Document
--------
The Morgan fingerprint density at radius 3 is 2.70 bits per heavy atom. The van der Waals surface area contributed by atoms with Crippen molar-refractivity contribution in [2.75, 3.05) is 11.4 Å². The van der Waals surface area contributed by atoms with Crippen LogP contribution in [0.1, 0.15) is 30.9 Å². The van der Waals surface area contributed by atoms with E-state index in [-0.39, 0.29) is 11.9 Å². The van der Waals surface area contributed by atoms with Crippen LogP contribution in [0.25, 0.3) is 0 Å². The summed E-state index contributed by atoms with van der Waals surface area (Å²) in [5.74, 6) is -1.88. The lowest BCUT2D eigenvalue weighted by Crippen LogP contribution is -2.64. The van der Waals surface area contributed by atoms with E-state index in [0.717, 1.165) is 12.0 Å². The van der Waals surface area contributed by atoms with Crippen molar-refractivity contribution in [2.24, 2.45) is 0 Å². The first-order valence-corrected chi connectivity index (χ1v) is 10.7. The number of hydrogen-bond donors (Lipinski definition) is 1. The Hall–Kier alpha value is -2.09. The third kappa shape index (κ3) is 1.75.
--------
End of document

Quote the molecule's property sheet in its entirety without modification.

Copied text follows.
The Morgan fingerprint density at radius 3 is 2.70 bits per heavy atom. The van der Waals surface area contributed by atoms with Crippen molar-refractivity contribution in [2.75, 3.05) is 11.4 Å². The van der Waals surface area contributed by atoms with Crippen LogP contribution in [0.1, 0.15) is 30.9 Å². The van der Waals surface area contributed by atoms with E-state index in [-0.39, 0.29) is 11.9 Å². The van der Waals surface area contributed by atoms with Crippen LogP contribution in [0.25, 0.3) is 0 Å². The summed E-state index contributed by atoms with van der Waals surface area (Å²) in [5.74, 6) is -1.88. The lowest BCUT2D eigenvalue weighted by Crippen LogP contribution is -2.64. The van der Waals surface area contributed by atoms with E-state index in [0.717, 1.165) is 12.0 Å². The van der Waals surface area contributed by atoms with Crippen molar-refractivity contribution in [2.24, 2.45) is 0 Å². The first-order valence-corrected chi connectivity index (χ1v) is 10.7. The number of hydrogen-bond donors (Lipinski definition) is 1. The Hall–Kier alpha value is -2.09. The third kappa shape index (κ3) is 1.75.